Sunscreen Under Scrutiny!
Current news headlines are spreading claims that popular brands are utilizing harmful chemicals in their sunscreens. “I have received a lot of questions about the safety of sunscreens,” says Dr. Adam Mamelak, a board-certified Dermatologist and skin cancer expert in Austin, Texas.”I think the public should definitely inquire and educate themselves about these issues, but please don’t stop protecting yourself from the sun.
Dr. Mamelak is a fellowship trained Mohs Micrographic Surgeon and treats patients with skin cancer at Sanova Dermatology and the Austin Mohs Surgery Center. He sees the preventative benefits of sun protection on a daily basis, as well as what happens when people stop covering up.
“We have overwhelming evidence that protecting the skin from the sun is one of the absolute best methods of preventing skin cancer development,” says Dr. Mamelak. “The biggest problem with these claims is they stop people from protecting themselves.
Skin Cancer is now the number one type of cancer that affects Americans, with the risk of developing skin cancer as high as one in five.
What’s The Situation?
The Environmental Working Group continues to claim that both oxybenzone and retinyl palmitate, common ingredients found in many popular sunscreens, are doing more harm than good. The group states that oxybenzone has the ability to seep into the bloodstream and act as an estrogen within the body, potentially leading to hormonal imbalances and birth defects. “These claims are based on old medical studies where rats were fed 300x their body weight of oxybenzone,” explains Dr. Mamelak. This data has never been replicated in humans, and the Skin Cancer Foundation clains that a person would have to apply daily sunscreen for 277 years to get a dose similar to that used in these animal studies. Dr. Mamelak somewhat sarcastically advises his patient not to eat 300 tubes of sunscreen a day! “The only conclusive research shows that oxybenzone has the ability to absorb UV rays before they damage the skin, which in turn defends the skin against conditions like skin cancer,” states Dr. Mamelak.
There is also the claim that it is known for its ability to cause irritation to the skin. “Some ingredients in sunscreens can cause skin sensitivities,” Dr. Mamelak states. “Thankfully, there are a number of preparations on the market, many designed for individuals with sensitive skin.”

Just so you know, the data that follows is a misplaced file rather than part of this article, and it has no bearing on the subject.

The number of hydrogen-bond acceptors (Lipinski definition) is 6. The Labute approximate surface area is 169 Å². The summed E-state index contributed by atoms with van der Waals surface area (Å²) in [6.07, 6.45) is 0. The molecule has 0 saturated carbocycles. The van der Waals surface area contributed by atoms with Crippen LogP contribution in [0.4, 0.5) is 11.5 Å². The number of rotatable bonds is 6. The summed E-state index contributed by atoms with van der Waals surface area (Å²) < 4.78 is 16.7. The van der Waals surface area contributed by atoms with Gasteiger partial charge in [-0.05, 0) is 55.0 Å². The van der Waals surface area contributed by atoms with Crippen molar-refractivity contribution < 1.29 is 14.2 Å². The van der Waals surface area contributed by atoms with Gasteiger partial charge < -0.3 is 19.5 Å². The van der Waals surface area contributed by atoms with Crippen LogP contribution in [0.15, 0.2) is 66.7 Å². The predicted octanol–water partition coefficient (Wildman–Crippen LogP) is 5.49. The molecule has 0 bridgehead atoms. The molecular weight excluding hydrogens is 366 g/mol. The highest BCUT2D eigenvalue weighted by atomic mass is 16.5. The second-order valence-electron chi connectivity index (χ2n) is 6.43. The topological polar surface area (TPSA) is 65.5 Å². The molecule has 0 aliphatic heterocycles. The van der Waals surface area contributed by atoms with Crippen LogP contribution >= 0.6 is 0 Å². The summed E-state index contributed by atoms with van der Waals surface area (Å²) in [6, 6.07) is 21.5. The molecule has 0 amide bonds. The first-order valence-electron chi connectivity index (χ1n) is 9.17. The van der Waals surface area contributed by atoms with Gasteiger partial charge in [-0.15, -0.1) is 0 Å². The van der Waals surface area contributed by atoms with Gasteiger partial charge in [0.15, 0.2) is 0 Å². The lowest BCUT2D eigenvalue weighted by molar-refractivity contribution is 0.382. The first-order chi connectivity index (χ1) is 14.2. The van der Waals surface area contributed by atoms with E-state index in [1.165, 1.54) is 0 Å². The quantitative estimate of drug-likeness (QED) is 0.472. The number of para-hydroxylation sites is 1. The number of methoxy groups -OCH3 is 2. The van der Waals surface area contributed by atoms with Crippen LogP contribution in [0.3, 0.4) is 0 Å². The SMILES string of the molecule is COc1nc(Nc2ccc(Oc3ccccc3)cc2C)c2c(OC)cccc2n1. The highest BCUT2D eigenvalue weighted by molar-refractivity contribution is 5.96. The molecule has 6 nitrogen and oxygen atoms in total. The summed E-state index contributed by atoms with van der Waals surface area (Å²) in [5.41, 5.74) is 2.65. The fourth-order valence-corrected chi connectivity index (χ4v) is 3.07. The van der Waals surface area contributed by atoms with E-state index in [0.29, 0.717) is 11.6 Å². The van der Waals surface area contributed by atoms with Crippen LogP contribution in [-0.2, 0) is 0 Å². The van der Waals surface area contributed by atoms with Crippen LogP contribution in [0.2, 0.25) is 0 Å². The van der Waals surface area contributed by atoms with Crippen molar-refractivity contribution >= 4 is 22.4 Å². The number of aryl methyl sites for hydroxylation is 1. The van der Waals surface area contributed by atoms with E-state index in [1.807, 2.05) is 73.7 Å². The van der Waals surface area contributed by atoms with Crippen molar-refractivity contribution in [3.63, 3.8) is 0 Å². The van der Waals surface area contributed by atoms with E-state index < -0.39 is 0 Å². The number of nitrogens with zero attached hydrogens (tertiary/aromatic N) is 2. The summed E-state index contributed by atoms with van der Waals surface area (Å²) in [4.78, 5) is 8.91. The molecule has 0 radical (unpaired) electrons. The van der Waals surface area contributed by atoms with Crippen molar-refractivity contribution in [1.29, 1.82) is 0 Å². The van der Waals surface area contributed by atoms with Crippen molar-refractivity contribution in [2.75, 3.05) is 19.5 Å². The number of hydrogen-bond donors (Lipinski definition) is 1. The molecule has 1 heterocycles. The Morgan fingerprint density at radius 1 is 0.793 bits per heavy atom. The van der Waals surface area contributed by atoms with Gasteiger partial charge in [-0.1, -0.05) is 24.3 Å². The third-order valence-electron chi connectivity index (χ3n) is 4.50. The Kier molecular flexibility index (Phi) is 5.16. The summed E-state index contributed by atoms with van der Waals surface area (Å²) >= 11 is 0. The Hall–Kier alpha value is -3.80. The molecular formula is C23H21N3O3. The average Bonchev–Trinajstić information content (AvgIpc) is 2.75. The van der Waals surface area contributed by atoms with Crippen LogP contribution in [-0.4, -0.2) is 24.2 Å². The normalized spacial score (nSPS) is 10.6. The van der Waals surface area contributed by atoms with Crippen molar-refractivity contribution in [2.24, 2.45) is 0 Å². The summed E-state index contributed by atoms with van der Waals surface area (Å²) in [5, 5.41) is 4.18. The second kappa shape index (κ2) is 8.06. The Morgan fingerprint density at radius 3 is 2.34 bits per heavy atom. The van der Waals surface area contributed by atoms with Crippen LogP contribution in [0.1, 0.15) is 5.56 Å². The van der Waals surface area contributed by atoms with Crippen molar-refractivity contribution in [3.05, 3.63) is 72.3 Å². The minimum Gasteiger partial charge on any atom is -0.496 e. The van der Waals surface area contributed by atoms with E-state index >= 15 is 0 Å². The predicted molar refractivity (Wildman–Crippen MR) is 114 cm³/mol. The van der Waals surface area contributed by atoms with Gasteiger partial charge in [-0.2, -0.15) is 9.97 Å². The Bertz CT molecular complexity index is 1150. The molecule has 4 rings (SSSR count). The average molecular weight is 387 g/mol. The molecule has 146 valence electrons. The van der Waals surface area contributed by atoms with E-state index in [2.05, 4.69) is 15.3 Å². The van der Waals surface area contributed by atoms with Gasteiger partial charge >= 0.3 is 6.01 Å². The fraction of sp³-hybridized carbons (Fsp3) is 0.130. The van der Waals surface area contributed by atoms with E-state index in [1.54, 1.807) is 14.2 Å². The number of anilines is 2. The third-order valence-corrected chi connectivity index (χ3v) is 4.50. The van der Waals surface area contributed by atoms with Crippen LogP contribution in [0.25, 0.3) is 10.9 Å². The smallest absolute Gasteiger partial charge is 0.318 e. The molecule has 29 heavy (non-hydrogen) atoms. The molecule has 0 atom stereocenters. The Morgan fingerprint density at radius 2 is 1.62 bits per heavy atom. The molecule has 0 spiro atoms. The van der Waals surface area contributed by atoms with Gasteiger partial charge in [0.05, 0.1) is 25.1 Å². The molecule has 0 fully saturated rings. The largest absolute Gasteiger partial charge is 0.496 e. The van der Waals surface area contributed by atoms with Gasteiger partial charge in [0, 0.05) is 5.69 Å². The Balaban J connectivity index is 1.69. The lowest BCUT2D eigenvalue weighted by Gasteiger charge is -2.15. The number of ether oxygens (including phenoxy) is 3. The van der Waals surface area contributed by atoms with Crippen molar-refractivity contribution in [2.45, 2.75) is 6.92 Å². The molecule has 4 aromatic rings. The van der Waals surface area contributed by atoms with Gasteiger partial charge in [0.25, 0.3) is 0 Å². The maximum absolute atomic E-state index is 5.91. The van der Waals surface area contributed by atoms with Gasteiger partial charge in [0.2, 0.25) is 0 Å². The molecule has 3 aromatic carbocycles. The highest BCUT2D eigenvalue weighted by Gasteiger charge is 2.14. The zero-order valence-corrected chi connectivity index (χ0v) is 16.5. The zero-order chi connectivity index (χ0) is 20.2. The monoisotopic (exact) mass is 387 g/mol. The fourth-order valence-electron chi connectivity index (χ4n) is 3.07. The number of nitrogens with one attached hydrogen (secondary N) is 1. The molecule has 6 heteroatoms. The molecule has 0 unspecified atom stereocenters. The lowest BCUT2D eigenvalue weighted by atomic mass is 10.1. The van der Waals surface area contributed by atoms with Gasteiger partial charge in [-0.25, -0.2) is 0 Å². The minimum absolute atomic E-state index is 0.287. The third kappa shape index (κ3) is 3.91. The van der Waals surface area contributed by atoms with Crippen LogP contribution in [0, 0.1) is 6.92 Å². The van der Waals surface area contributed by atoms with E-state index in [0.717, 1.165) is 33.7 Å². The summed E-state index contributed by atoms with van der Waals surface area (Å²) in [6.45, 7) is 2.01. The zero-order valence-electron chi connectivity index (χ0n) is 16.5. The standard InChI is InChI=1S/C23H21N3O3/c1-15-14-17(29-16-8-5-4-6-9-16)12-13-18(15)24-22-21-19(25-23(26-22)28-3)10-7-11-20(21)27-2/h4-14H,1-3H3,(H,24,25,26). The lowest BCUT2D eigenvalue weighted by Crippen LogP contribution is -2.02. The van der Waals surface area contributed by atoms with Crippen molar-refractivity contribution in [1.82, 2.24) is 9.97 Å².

Retinyl palmitate is claimed to accelerate skin damage. This is based on a report examining this compound’s effect on albino mice, animals that are genetically susceptible to develop sun and skin damage at an accelerated rate. This report was never subjected to peer review, nor was it ever examined or scrutinized by other physicians or investigators in the scientific community. Subsequent studies on this compound found no proof that it has the capability of increasing the risk of skin cancer. “It would not be smart to write off this sunscreen ingredient without sufficient proof of its harm,” notes Dr. Mamelak. Quantifiable testing is extremely important when making large claims, especially about the ingredients of products that we use on a daily basis. That being said, that evidence is not existent at this point.
Other critics contend that Retinyl Palmitate is a derivative of vitamin A and can cause brittle nails and hair loss. These skin changes are consistent with ingesting excessive amounts of Vitamin A to the point of an overdose. This has not been reported with topical applications.
Still further, some have pointed out that vitamin A containing products like Retinol and Retin-A should be avoided by pregnant and breastfeeding women for the potential to cause damage on the fetus. “We do advise women not to use these creams,” says Dr. Mamelak. “There is good evidence that Retinol and Retinal products can have adverse effects. But to my knowledge, this has not been shown with other vitamin A products like retinyl palmitate.” Dr. Mamelak also points out that vitamin A is a common component of many prenatal vitamins.
What To Do Now
“It is a well known fact that the majority of the population does not use, or inaccurately uses, sunscreen,” notes Dr. Mamelak. “Not wearing sunscreen can lead to skin damage and the development of skin cancers.” Dr. Mamelak recommends applying sunscreen daily, and reapplying if outside for prolonged periods of time. If sweating or swimming, there may also be a need to apply more frequently.
So how do you pick the correct sunscreen? Make sure when picking a sunscreen that it offers “broad spectrum” coverage and carries a minimum SPF of 30. “SPF should be part of a complete sun protection strategy,” informs Dr. Mamelak. This guideline of sunscreen, along with other sun safe practices, should offer the sun protection that you need to appropriately guard your skin from dangerous UV rays.
Do you have questions about your sunscreen or sun safety? Are you at risk for basal cell carcinoma or squamous cell carcinoma skin cancer? Contact us to set up your skin cancer screening and stock up on sunscreen today!